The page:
Last week, I tested out a longer-form article picking up other stories from the week and stuff that got overlooked and put together a sort of “week in review.” Folks seemed to like it according to our handy-dandy analytics, so we’re trying it again to see if it was just a fluke of the busiest legal news week of the year.

So here are three bits of legal news from the holiday-shortened week that was, including the George Zimmerman trial’s technical difficulties, a lot of butthurt FISA judges, and… wait, is that an honest to God Third Amendment case?!?

double red triangle arrows Continue reading “3 Notable Legal Stories From The Short Week”

If you don’t live in the South, you may never have been to a Waffle House. Before anyone points out that Waffle House has a number of locations in the North these days, you’re wrong — anywhere with a Waffle House is automatically the South. It’s the new Mason-Dixon line.

In any event, the Waffle House is a chain of greasy spoons that consumes more lard than most countries and offers trainee positions to law students.

The Chairman of Waffle House, Joe Rogers Jr., is in a Georgia courtroom because his housekeeper accused him of demanding sex acts from her over the course of her eight years of service. Rogers has admitted to the affair — which was a gimme because nothing associated with a Waffle House has been cleaned since 1985 — but denies that he forced his maid to give him a half and half with his coffee.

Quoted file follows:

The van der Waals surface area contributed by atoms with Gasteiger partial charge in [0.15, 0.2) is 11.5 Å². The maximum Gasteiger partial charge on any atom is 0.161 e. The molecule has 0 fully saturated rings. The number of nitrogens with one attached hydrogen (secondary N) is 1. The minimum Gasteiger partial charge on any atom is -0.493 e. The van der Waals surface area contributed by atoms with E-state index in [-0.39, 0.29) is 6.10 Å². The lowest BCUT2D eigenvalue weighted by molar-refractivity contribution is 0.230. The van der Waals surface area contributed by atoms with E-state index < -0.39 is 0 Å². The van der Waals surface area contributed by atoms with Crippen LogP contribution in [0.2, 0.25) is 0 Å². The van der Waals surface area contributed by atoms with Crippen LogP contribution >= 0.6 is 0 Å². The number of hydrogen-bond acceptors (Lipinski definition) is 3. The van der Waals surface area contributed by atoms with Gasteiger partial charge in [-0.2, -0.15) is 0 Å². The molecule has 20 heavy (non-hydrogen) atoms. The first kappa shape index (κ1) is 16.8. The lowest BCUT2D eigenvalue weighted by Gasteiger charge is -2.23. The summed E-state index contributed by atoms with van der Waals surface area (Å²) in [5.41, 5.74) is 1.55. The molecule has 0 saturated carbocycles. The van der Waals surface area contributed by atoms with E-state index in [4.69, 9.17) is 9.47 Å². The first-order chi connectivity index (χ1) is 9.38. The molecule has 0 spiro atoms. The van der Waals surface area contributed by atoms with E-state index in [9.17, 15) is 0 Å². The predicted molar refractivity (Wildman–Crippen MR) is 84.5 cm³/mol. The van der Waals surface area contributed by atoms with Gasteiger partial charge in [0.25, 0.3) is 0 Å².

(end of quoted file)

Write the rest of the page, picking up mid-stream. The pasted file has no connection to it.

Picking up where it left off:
While the case is not over, Rogers has scored a critical victory…

double red triangle arrows Continue reading “Videos of Waffle House Chairman Smothering Housekeeper With His Gravy Violated Privacy”

Gold stars and praise for all law students!

* “Going forward, nobody is going to get everything they want. Not Democrats, not Republicans, not me.” What a way to open the door to debate on the president’s newly endorsed bipartisan immigration bill. [New York Times]

* The ACLU is suing the United States over the collection of Verizon phone records, citing a possible “chilling effect” on the people who may contact the ACLU. What an entertaining (and egocentric) cause of action. [Bloomberg]

* When businesses throw cash at judges’ election campaigns, jurists tend to rule in favor of their donors — which is likely why Sandra Day O’Connor called state judges politicians in robes. [Washington Post]

* If it’s not news of layoffs, it’s news of office closures: Dentons partners will vote on whether to close the firm’s doors in Kuwait, and Curtis Mallet-Prevost already got the hell out of the Gulf. [The Lawyer]

* If you want a law school where professors pat you on the head and give you a treat each time you answer a question correctly, use this method to choose your alma mater. [U.S. News & World Report]

* There’s a pretty high probability that you’re a legal procrastinator, so here are some tips to stop the madness. Apparently alcohol isn’t the answer to your problems. Who knew? [WSJ Law Blog (sub. req.)]

* New York City may be trying to defend a ban on sugary drinks that are larger than 16 ounces, but if your milkshake brings all the boys to the yard, it doesn’t matter how big it is. [Associated Press]